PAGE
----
During an economic downturn, employers are unlikely to put the mental health of their workers at the top of the agenda. But recent research from RAND Europe suggests that it is precisely in these circumstances that employers cannot afford to ignore the mental well-being of employees.
Britain's employees are feeling more insecure and pressured at work than at any other time in the past 20 years, according to recent research by the Institute of Education (IoE) at the University of London. At the same time, a recent cross-European survey funded by the European Safety and Health at Work Agency (EU-OSHA) predicts that stress in the workplace will rise over the next five years.
Managing psychosocial risks (e.g. stress and common mental health problems such as anxiety and depression) in the workplace is important as such risks are associated with poor individual health and well-being and subsequent losses in productivity and economic activity. The Centre for Mental Health estimates (PDF) the total economic and social cost of common mental health problems for the UK alone to be close to £105 billion per year. Workplace interventions are a key part of the policy mix necessary to tackle this problem. Yet the IoE report also expresses concern over the slow adoption of workplace interventions in this area.
RAND Europe's recent research (PDF) for EU-OSHA used the European Survey of Enterprises on New and Emerging Risks to examine if a range of good practices was being adopted. These practices — including risk assessment, the formulation of an action plan, the adoption of interventions or risk reduction, and evaluation of the outcomes — were reported by employees and employers across more than 28,000 enterprises in Europe.
Our findings suggest that the management of psychosocial risks varies substantially from country to country due in large measure to variations in national regulation, culture and economy. In general, the adoption of practices appears quite low, with 12 per cent of employers across Europe not reporting any measures at all. Most employers offer training, information and a point of contact to deal with psychosocial issues, but 37 per cent or fewer had set up procedures for dealing with risks or turned to external sources for help.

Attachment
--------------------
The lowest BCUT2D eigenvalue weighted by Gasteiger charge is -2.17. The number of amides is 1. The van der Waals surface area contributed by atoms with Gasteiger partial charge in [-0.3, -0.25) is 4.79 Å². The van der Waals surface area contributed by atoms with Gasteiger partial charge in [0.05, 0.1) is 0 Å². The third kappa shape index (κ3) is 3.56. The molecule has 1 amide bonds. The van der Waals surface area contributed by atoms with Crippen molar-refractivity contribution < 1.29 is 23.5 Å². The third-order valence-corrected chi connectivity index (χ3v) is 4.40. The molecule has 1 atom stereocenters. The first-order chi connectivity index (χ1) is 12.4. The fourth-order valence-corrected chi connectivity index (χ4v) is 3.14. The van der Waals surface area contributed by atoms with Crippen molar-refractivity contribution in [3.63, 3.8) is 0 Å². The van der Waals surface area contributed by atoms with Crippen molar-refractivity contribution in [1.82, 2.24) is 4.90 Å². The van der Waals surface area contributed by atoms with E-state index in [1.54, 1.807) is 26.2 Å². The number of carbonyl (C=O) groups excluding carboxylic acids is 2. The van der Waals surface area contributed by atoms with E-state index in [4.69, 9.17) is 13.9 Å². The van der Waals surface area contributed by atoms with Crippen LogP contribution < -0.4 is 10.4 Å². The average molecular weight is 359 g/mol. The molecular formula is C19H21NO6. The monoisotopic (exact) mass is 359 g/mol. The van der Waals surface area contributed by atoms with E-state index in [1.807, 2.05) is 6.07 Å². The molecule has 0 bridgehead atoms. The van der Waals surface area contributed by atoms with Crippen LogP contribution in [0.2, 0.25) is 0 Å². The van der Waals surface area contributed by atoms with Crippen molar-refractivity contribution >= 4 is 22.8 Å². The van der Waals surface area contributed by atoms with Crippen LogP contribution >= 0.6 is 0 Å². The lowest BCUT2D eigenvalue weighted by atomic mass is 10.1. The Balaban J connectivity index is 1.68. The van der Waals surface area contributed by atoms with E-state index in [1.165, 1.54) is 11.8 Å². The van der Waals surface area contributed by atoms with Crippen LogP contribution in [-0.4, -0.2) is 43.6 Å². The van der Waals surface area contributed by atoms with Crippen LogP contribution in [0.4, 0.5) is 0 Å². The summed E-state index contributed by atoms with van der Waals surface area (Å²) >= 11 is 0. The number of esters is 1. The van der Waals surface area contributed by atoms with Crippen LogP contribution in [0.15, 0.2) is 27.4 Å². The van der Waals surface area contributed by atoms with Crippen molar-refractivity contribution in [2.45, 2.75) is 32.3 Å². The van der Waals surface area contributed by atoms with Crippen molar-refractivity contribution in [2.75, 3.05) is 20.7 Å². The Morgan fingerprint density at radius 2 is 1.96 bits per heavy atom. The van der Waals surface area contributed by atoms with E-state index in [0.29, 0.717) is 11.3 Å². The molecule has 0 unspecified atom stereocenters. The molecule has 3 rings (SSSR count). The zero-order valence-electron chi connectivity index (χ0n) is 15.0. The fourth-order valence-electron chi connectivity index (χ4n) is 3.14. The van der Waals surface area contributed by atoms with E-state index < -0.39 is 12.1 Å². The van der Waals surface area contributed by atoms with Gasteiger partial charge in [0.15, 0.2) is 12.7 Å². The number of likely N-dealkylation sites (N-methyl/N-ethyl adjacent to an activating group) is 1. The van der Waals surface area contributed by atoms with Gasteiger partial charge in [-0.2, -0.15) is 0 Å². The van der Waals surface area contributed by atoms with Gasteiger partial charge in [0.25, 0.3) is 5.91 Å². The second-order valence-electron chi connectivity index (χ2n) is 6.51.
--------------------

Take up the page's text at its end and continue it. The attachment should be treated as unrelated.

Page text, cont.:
Not surprisingly, the smaller the employer the less likely they are to have practices in place. Certain industry sectors such as manufacturing, construction and agriculture manage traditional health and safety well, but hardly manage psychosocial risk, generally because they do not perceive it as an issue.
Where do our findings leave European policymakers? Given that small to medium sized enterprises employ a large majority of European workers, policymakers appear to face a significant hurdle in promoting better management of psychosocial risks.
Here, our research offers some hope. The evidence shows that small employers can develop ways to manage risks very effectively, as demonstrated by those in Sweden and several other European countries. Similarly, the industry sector appears to matter little in some countries. Also, employers that adopt one practice tend to adopt others as well. The central issues appear to be raising awareness and encouraging employers to start engaging with the risks.
The challenge to policymakers is whether they want to expend valuable time and resources to change the culture in the workplace, promote a range of workplace interventions and put in place new regulations on employers at a time of low economic growth. Since the poor economic outlook appears to have a direct negative impact on employees' health and well-being, common sense suggests they should.
Christian van Stolk is Director of the Employment, Education and Social Policy team at RAND Europe. His research focuses on social and employment policies across Europe.
Commentary gives RAND researchers a platform to convey insights based on their professional expertise and often on their peer-reviewed research and analysis.